Callaway Apparel has been on an upward trend for a number of years. The designers behind the line have embraced technical fabrics and new techniques that advance comfort and performance.
Key to the brand is the value proposition. Callaway Apparel isn't outrageously priced, which makes it a perfect staple-type option for many golfers. Equally important is the fit, which tends to be a little looser with Callaway Apparel than some others in the space. However, in recent years, Callaway has found ways to make for a more comfortable fit without using as much fabric and getting closer to modern fits.
The new Weather Series is a continuation of that positive trend, bringing together pullovers, jackets, vests and bottoms that are designed for golfers looking to extend this season into the colder months and maybe sneak in a round when the forecast isn't the friendliest.
Callaway Apparel sent me four pieces to review.
StormGuard waterproof jacket
My favorite piece, ironically enough, is the most expensive piece Callaway sent: the StormGuard waterproof jacket ($190). Like most waterproof apparel, the price tag is higher for the technical construction and higher-quality materials provided to make that kind of claim for a golfer.
The StormGuard is my favorite of the four pieces, in large part because of the intelligent design behind it.
The four zippers are fully waterproof, and there's a front chest pocket which can hold anything a golfer needs to grab quickly.
The outside cuffs are easily adjustable with a Velcro strap so the player can have as loose or tight a feel around the glove as they'd like. On the inside end of the sleeves is a lining like a quarter-zip sleeve, forming around the wrist to add an extra layer of protection from wind and water.
The jacket tapers nicely to fit snugly with room to move through the golf swing. The back tail of the jacket extends lower down the body than the front for comfort in the swing and to also prevent water from seeping in while a player is hunched over.
The mock-neck collar has comfortable material on the back of the neck, important for when the jacket needs to be zipped all the way.
The branding may not be as subtle as you'd like, but it's not a bother.
This jacket is exactly what I want from a waterproof with a price tag for someone who doesn't play a ton of golf in nasty conditions. If you're a trooper, maybe a $350 jacket is OK, but this one at $190 is more than capable.
High-gauge fleece full-zip vest
I'm typically a quarter-zip guy. I think most golfers are. So I only have a few vests in my closet -- a quarter-zip technical piece and a fancy sweater from an Orlando resort. This full-zip vest from Callaway is somewhere in between, and it's a great fit.
This vest is heavy enough and warm enough to merit being worn in the first place, not just some superfluous fabric that isn't really doing anything. The lines are super clean, with just a contrasting zipper and a small logo. There are a couple of front pockets that don't stand out (they shouldn't on a vest). The waistband allows for a custom fit with a hidden adjustment inside the vest. The arm holes aren't cut so that the fabric rides up and feels like you're wearing football pads underneath. The mock-neck collar is comfortable.
If you're into vests or are looking for a simple piece when a shirt and/or quarter-zip isn't quite enough, this is perfect.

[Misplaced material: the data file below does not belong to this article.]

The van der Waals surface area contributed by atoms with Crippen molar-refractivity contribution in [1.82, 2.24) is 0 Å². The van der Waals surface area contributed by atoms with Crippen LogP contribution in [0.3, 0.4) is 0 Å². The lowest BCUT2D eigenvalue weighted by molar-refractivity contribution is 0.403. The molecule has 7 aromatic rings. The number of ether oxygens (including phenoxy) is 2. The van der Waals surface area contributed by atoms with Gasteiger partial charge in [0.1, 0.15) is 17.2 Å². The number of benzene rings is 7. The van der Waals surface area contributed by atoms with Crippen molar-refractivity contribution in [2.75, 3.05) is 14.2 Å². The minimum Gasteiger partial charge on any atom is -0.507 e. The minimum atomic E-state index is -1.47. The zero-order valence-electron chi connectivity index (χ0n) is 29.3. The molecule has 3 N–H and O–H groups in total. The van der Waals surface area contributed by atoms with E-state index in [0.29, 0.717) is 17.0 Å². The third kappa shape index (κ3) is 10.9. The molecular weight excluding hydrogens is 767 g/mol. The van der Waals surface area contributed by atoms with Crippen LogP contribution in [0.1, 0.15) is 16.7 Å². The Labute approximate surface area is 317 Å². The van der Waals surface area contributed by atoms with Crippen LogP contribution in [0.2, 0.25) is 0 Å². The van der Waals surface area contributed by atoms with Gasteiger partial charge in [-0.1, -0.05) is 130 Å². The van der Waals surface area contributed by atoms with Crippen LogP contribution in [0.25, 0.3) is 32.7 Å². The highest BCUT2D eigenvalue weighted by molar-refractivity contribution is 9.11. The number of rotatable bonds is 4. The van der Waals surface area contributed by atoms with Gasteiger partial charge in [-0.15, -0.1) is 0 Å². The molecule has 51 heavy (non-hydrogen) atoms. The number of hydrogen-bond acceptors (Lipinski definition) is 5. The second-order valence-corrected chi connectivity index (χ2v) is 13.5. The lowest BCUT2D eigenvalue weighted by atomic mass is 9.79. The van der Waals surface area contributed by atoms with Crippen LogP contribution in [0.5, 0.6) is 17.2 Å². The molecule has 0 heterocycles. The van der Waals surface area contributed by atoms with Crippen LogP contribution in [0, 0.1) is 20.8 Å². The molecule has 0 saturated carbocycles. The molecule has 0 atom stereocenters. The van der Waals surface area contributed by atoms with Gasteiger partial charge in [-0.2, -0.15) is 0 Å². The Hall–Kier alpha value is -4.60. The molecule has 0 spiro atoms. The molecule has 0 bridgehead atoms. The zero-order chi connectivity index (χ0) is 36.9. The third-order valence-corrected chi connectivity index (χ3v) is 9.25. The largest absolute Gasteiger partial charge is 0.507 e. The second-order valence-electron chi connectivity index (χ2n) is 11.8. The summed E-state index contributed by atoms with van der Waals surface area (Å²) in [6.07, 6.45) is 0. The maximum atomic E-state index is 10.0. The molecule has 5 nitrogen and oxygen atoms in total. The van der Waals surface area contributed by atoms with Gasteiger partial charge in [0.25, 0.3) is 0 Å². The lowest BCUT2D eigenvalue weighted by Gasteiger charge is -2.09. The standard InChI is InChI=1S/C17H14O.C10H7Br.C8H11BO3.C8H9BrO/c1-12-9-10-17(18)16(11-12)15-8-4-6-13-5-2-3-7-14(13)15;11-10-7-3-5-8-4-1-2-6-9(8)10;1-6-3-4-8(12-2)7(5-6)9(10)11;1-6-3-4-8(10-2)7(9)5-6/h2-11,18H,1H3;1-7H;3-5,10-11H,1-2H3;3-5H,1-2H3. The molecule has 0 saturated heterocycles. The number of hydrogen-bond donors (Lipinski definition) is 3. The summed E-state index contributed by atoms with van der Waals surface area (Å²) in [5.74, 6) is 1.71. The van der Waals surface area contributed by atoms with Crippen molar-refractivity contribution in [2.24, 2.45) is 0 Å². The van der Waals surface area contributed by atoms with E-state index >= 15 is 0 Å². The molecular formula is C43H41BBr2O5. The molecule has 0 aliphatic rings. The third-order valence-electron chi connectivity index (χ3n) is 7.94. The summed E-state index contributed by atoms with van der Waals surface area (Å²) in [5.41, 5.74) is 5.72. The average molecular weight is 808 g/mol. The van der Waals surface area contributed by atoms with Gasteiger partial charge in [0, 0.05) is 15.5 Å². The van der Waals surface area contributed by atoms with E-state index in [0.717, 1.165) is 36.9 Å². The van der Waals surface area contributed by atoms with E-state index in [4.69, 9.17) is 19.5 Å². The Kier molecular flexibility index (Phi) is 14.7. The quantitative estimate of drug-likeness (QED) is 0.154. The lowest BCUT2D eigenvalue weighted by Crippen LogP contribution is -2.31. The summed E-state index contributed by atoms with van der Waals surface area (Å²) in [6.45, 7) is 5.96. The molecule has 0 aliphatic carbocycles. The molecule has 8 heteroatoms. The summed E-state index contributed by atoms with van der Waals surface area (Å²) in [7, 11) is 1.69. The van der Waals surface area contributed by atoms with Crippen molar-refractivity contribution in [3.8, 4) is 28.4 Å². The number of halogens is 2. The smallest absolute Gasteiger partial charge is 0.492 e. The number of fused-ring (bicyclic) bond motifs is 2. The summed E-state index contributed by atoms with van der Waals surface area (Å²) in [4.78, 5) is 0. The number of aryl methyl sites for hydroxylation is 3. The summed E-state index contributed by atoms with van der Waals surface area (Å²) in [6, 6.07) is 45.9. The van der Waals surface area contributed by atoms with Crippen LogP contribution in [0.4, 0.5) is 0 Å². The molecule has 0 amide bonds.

Midweight Ottoman quarter-zip pullover
Every golfer needs a quarter-zip with some kind of weight to it. It's a trade-off: wearing something a little heavier for some more warmth.
This piece has more of a straight taper, which means the fit may be a problem if you're wearing a heavier or looser shirt underneath. However, if your shirt has a modern cut, this piece complements well and doesn't look like you're wearing a warm trash bag.
The sleeves are a little longer, as it the whole piece, so it covers comfortably without worry of riding up or exposing too much skin to the elements.
The fleece fabrication delivers warmth without being too heavy, and the quality zipper helps prevent the breeze from seeping in.
The ribbed chest and upper-sleeve area gives this piece some pop, and it looks more stylish than a standard quarter-zip.
It's an easy-to-wear piece that goes well with a pair of jeans and a T-shirt off the course, too.
SwingTech Outlast midlayer quarter-zip
Of course, what lineup would be complete without a more lightweight QZ? They're essential for golfers in cooler conditions. Throw one on for the first five or six holes, then throw it in the bag or the cart when the temperatures rise. When the temperatures are even cooler, they can be the midlayer for a vest or a heavier piece for the same purpose.
The Outlast quarter-zip is just right for that purpose. There are five color options for versatility, with a standard mock neck. It has an understated look, so it can work seamlessly with other clothes.
The sleeves aren't form-fitting and give some room to move, particularly in the forearms. The cuffs are tapered with a wrap of elastic fabric for comfort and to lock in body heat. There's enough taper here to make it a proper laying piece, but it's not so tapered that it'll bring out all your bodily imperfections. (If you want that, get a thermal undershirt.)
The Outlast features SwingTech construction, giving the golfer extra room and flexibility where their body moves in the swing, particularly in the shoulders.
The Callaway Apparel Weather Series offers great value throughout, with thoughtful features in each piece geared toward performance, versatility and a recognition that golfers layer in different ways for different climates. It's a balancing act for sure, and the Weather Series handles it well.